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Discussion Starter #1 (Edited)
I happen to think the Chromachron is one of the more beautiful clocks available. There are still some on sale on eBay – occasionally even some that are new old stock.

However, due to the age of these original clocks (80s), even an NOS one might present some issues. In this case, I am referring to the 190x190x15mm version as shown here:

I bought an NOS one for much less £ than shown above and had two problems:

1) There doesn’t appear to be any easy way to attach an unframed clock to a mount, making it a little difficult to actually get the thing safely on a wall. I ended up temporarily mounting by tightly fitting the movement through a hole in the back panel of a black box frame.

2) After getting it mounted, the movement would run for a short time (sometimes a few hours) and then stop. I could reset the disc with my hand, but after a random amount of time it would stop.

It seemed that the grease in the movement had dried up and as the hours moved forward, the movement seemed to be winding itself tighter, making the clock stop. When I moved the disc with my hand to get it moving again, I was actually for a short time ‘unwinding’ this mystery tightness.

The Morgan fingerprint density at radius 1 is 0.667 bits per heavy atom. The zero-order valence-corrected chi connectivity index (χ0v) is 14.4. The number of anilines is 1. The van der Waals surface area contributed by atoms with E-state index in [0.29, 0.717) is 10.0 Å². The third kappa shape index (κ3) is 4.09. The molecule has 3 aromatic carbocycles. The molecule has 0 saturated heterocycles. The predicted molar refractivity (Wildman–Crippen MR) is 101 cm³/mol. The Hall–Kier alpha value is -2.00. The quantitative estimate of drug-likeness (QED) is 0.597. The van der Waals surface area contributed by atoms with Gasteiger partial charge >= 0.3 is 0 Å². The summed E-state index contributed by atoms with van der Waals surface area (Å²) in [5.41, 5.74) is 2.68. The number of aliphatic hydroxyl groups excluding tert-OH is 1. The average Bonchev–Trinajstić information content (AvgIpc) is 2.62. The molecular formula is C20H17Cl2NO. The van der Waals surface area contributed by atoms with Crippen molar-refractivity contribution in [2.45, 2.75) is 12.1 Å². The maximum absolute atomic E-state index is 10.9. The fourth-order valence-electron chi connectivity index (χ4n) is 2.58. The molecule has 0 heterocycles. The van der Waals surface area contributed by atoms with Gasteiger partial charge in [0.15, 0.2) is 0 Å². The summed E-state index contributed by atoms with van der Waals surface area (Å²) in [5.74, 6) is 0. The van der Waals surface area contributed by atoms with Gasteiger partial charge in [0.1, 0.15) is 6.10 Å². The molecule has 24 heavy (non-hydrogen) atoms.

I’d have preferred to simply re-grease the original movement, but on popping it open, it spread its components across the room, so I just decided to replace the movement completely.

After trying to fit a few, I settled on the 9.9mm version of this one:

It fits the Chromachron disc nicely and I snipped the unneeded seconds spindle.

*It’s not a drop in replacement*. Different dimensions and fixing hole locations but the important hour disc fits. Though there are fixing holes on the movement, being nervous to screw into the back of the clock, I went with a good old fashioned gorilla glue approach. Not ideal, and I’m sure others are capable of performing a more robust fix.

When it came to mounting the clock in my box frame, I could no longer use the movement to hold the weight of the clock as it was no longer secured with the three original screws, just glue. Instead, I went with A+B adhesive magnetic strips, matching some on the clock with some on the frame’s back panel.

The clock is now firmly mounted and keeping good time with its much newer movement.

This clock displays well when recessed in OR protruding out of a box frame. Currently have it protruding slightly and while I wasn’t expecting to, I prefer it to when it was recessed. I also recommend refraining from putting the clock behind glass or plastic. The matte colours on it really stand out beautifully when exposed – glass can add reflections that can reduce the clock’s visual impact. I guess it depends on whether preservation or day to day enjoyment is more important.

Thought I’d post this for anyone thinking of buying one or has one sat broken. There is a path to a working, mounted Chromachron albeit with glue and magnets in my case. But you can almost certainly do it better!
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